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March 1, 2011: Libya

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After Failed UN Syria Vote, Rice Cites IBSA Solidarity, Of Motive & Ban Dodges

By Matthew Russell Lee

UNITED NATIONS, October 4 -- After the Syria resolution was double vetoed by Russia and China, with Lebanon and India, Brazil and South Africa (IBSA) abstaining, US Ambassador Susan Rice said "this is not about Libya," adding that for some it was about selling weapons to the Assad government.

  When Rice came to take questions, Inner City Press asked her about the IBSA abstentions, for example Brazil: was she saying Brazil wants to sell weapons to Syria?

  Or could it be that the way the Libya resolutions were implemented resulted in these three abstentions on Syria?

  Rice opined that India, Brazil and South Africa were trying to "maintain solidarity." But the question remains, did the way the NATO allies implemented the Security Council's Libya resolutions make the IBSA members more bent on maintaining solidarity?

  When the Council's four European members came to take questions, Inner City Press asked them if their actions, particularly the airdropping despite a UN arms embargo of weapons into Libya by France, led to IBSA skepticism or solidarity.

 The UK's Mark Lyall Grant is the one who answered, only to say that he wouldn't speak for other countries' motives. But he'd just finished saying that their motives WEREN'T Libya.

Araud, who did not answer the question about his country's arms-drops into Libya, did say that Russia and China has "vetoed the Arab Spring."

Russia's Vitaly Churkin called Araud's a "cute little phrase.. but one a serious one," saying that the Arab Spring should not lead to civil war. Churkin cited not only Libya but before that Cote d'Ivoire, where it was decided "in a European capital" -- that would be Paris -- to take action as soon as an electoral winner was declared.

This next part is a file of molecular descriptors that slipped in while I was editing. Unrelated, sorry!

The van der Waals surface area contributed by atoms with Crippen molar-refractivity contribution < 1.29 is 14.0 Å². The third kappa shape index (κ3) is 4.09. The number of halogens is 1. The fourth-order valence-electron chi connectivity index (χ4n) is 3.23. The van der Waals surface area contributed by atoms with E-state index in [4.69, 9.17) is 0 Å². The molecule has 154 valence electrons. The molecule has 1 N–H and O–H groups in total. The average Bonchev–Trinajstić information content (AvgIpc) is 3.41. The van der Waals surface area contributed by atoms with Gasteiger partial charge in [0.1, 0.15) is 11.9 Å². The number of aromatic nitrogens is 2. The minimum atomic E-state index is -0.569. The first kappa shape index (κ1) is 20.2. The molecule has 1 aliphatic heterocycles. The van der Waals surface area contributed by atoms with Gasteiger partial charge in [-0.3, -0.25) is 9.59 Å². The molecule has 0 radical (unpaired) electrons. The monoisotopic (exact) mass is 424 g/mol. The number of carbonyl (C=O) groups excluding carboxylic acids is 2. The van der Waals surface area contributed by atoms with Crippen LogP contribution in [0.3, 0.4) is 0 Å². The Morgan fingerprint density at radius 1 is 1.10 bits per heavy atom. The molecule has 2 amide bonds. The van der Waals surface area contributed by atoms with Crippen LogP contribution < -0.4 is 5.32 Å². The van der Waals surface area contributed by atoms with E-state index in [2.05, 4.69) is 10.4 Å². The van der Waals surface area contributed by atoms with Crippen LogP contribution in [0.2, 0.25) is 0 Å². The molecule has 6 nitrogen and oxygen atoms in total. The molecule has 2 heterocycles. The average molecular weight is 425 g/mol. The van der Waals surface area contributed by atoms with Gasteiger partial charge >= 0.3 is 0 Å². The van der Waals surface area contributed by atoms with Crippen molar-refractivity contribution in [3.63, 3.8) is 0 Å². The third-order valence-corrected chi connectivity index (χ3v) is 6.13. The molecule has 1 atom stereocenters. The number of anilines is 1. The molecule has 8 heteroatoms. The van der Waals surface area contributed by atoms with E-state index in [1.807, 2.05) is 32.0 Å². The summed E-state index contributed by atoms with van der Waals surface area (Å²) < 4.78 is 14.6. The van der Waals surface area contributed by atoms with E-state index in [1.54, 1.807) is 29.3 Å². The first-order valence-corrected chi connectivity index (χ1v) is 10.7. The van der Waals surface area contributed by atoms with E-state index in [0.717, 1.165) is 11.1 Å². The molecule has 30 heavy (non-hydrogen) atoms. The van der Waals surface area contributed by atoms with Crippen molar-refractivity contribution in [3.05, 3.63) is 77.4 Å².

Churkin casting veto Oct 4, 2011, Cote d'Ivoire not shown

Given UN Secretary General Ban Ki-moon's role, in letting his Department of Peacekeeping Operations under Frenchman Alain LeRoy, since replaced by fellow French Herve Ladsous, operate with the French Force Licorne to literally oust Laurent Gbagbo from power, and more recently in saying Assad "lost all humanity," Inner City Press asked Churkin about Ban.

Churkin cited only Lyall Grant's quote of Ban, that "enough is enough," and said that he agreed. In fact, Syrian Ambassador Bashar Ja'afari in answering Inner City Press' question also said, "enough is enough," while dodging about Ban and his comment.

  Afterward some surmised that this dodging is because they still have to deal with Ban Ki-moon, or that he has little power -- like "a checkout girl with a Bomb Iran t-shirt," as one wag put it. But this is why the UN is not reformed and there's little accountability. Watch this site.

Footnote: while there was talk of a similar double veto on Myanmar, Inner City Press was reminded of the vote on sanctions on Zimbabwe on July 11, 2008: double veto by China and Russia (then as now under Churkin), abstention by Indonesia, and no votes by South Africa (under then Ambassador Dumisani Kumalo), Vietnam and, ironically, Libya.

  That day, UK Ambassador John Sawers was fuming. Two days later, Ban Ki-moon trashed Zimbabwe's Ambassador for (candidly) calling his Department of Political Affairs under Lynn Pascoe biased, click here for that. Where did that go? Will this one work out any different? We'll see.

From the US Mission's transcript:

Inner City Press: Ambassador Rice, in the chamber you said, this is not about Libya, it's about countries that want to sell weapons to Syria. And I guess what I wonder is, is the countries, say the IBSA countries, countries like Brazil and others, do you think that what happened on Libya, that a resolution was passed, and then NATO bombed-from the point of view of those countries, things went further than they authorized-do you really think it had no impact on this? Or do you think all of those countries are selling weapons?

Ambassador Rice: I think this is an excuse. I think the vast majority of countries, even today on the Council that were not able to vote in favor of this text, know that this was a resolution that, in substance, was unobjectionable. And their decisions to vote as they did may have had a lot less to do with the text than it did with some effort to maintain solidarity among a certain group of countries. So I think Libya has been beat to death, overused, and misused as an excuse for countries not to take up their responsibilities with respect to Syria.

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Click for Mar 1, '11 re Libya, Sri Lanka, UN Corruption

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Click here for a Reuters AlertNet piece by this correspondent about Uganda's Lord's Resistance Army. Click here for an earlier Reuters AlertNet piece about the Somali National Reconciliation Congress, and the UN's $200,000 contribution from an undefined trust fund.  Video Analysis here

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